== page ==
Violet Days is done.
For the last 15 years or so, the comic, a commentary on life in Minnesota, has run in the Star Tribune and Duluth News Tribune, but cartoonist Chris Monroe, a Duluth native, says she’s finished.
“I’ve done it for so long — it’s defined my life for so many years,” Monroe tells the News Tribune. The final strip (above) ran yesterday, the 22nd anniversary of when it first appeared in the Twin Cities Reader.
She laughs at her own comics, Monroe admitted. She strives for honesty and realness, and she’s tried to avoid politics and over-sentimentality.
“Some people just say, ‘I just don’t get it,'” according to Monroe’s mother, Nancy Spellerberg, who lives in Duluth. “Then I try to explain, ‘You don’t have to get it. It just is. Either you enjoy it or you don’t.'”
Spellerberg is among Monroe’s family members and friends whose likenesses have appeared in print. Or not-so likeness. In one of her early strips, the artist depicted her mother slathered in cold cream, hair wrapped in rollers, calling to correct Monroe’s version of her in a previous comic.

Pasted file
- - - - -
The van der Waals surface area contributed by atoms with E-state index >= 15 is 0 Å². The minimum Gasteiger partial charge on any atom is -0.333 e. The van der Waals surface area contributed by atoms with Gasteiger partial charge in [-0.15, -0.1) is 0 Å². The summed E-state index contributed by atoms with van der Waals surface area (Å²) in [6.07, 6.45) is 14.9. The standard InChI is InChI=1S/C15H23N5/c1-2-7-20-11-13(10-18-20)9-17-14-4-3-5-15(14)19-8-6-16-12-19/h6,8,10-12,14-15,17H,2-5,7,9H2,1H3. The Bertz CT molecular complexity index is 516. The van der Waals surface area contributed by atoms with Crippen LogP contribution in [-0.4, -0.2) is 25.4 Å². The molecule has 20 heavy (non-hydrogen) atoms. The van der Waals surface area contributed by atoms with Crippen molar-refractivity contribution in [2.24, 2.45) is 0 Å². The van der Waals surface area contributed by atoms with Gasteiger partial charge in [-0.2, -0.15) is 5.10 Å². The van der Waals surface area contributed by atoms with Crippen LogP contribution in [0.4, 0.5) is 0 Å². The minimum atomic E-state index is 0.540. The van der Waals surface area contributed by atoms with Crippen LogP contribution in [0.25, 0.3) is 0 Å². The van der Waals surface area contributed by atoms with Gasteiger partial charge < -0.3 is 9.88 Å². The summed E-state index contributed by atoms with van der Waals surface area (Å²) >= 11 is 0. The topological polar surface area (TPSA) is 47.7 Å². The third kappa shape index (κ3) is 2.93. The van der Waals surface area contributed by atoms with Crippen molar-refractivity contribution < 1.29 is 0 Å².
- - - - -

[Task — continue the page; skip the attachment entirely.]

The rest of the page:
One of Spellerberg’s favorites was a story about parents in Colorado who snatched up all the eggs at an Easter egg hunt. Spellerberg has saved the final panel of strip that ends with a poem that ends with the line: “It’s better to have no eggs than a nut job for a mom.”
“We have an odd sense of humor in our family,” her mom says.
It never made much money for her, Monroe says, but she appreciates that people read it.
In a 2011 profile, the Star Tribune compared the comic to Rocky & Bullwinkle cartoons, which made children laugh, but made adults laugh harder.
Maybe it’ll be back someday. She’s calling the end “a hiatus.”
Related: Chris Monroe, goddess of the North (Daughter Number Three)